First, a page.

Alexandria School Superintendent John C. Bristol last night proposed extensive restructuring of the city's secondary schools as "the only solution" to continually declining enrollment and escalating costs.

"The taxpayers seem to be saying, 'we can't afford to pay more money'... Unless we realistically and effectively reduce the cost of education, those who know less about our programs than we do will do it [for us]," Bristol declared.

In 1969 there were 7,712 students in Alexandria secondary schools, a figure that had declined to 5,144 by this year and is expected to decline to 4,743 in the next five years, Bristol said. He said the need for funds will not be met by the federal government, which is reducing its allocations to the city, nor by the state government, nor the city, which has budgeted only a 5 percent increase in funds even though expenses are increasing by 15 percent annually.

The city now has three middle schools for seventh and eighth graders, two high schools for eighth and ninth graders and one senior high -- T. C. Williams -- for eleventh and twelfth graders.

Bristol proposed three plans at last night's school board meeting, but said he favored the first, under which grades 9 through 12 would be held at both T. C. Williams and Francis Hammond highs, while Minnie Howard and George Washington schools would house seventh and eighth grades and special classes would be held at Parker-Gray school. John Tyler school would be closed.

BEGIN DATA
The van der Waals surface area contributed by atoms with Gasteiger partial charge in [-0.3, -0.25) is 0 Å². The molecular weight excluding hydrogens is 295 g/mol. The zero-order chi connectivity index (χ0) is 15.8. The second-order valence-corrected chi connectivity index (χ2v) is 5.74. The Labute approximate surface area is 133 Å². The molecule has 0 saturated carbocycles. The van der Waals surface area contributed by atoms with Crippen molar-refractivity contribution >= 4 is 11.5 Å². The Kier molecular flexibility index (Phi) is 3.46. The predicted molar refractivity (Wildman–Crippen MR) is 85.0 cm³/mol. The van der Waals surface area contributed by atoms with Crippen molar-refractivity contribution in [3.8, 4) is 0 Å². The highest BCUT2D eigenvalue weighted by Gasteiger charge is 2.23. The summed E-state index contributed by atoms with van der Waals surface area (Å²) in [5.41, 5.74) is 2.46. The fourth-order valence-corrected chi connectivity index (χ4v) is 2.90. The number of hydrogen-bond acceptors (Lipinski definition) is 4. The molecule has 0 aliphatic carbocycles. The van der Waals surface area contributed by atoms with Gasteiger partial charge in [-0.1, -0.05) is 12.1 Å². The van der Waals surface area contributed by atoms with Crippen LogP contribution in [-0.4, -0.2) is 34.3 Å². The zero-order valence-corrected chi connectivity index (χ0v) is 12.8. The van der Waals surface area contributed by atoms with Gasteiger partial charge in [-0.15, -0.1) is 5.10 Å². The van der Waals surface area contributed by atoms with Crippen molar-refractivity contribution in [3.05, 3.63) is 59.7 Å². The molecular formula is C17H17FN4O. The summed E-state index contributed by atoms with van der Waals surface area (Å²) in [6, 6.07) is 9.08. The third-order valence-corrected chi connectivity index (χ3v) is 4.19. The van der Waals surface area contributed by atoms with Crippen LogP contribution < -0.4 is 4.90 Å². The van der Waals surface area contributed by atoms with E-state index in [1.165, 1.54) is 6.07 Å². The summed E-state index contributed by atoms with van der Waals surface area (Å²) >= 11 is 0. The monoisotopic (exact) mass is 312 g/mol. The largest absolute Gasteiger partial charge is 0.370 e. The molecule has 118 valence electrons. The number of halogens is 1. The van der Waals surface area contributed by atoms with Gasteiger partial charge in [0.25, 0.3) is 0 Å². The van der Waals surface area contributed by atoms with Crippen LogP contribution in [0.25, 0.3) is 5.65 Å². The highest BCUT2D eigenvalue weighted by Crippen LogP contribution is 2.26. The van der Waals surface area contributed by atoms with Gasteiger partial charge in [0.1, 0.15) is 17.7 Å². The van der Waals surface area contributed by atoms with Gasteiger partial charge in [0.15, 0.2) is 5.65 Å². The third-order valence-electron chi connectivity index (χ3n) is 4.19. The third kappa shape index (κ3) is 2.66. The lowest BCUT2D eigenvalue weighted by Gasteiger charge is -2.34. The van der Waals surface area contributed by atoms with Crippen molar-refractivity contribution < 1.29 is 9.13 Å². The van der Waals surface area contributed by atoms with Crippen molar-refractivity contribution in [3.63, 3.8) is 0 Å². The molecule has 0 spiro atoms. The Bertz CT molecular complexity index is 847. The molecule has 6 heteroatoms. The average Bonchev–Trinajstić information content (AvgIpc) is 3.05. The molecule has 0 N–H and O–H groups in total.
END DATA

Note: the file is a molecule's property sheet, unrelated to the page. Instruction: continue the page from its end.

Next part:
Under a second plan, grades 10, 11 and 12 would be held at Hammond and T. C. Williams grades 7, 8 and 9 would be held at John Adams, Minnie Howard and George Washington schools, and special education would be held at Parker-Gray. The Secondary School Occupational Center would be closed.

In the third plan, grades 11 and 12 would be held at T. C. Williams as they are now, grades 9 and 10 would be held at Francis Hammond, grades 7 and 8 would be held at Minnie Howard and George Washington schools. Special programs would be held at Parker-Gray and John Tyler and the Occupational Center would be closed.

Each plan is designed to cost about $6 million for physical changes at the schools, but Bristol said the expenditure would be made up through increased efficiency within five years, Bristol said.

Bristol said he will "not stand idly by as our schools continue to approach that time when massive and precipitous surgery must be performed on every aspect of our program and personnel to meet economic constraints. The changes can no longer be held in abeyance."

The citys 11th and 12th grades were consolidated in 1971 at T. C. Williams in order to achieve racial balance. Bristol said last night that two 4-year high schools would benefit students by giving them more time with teachers in one facility.

It was not clear last night what action the school board will take on the superintendant's recommendations.

Board member William D. Euille said he found Bristol's presentation "shocking. I didn't think it would take quite the amount of consolidation (Bristol claims)."

Board member Lou Cook and several other members expressed disappointment that the plans failed to include the idea of closing the school system's central administration building on South Washington Street.

Board Chairman Alison May said a public hearing will be held Feb. 7 and she expects the board to decide on Bristol's recommendations on either Feb. 12 or Feb. 21.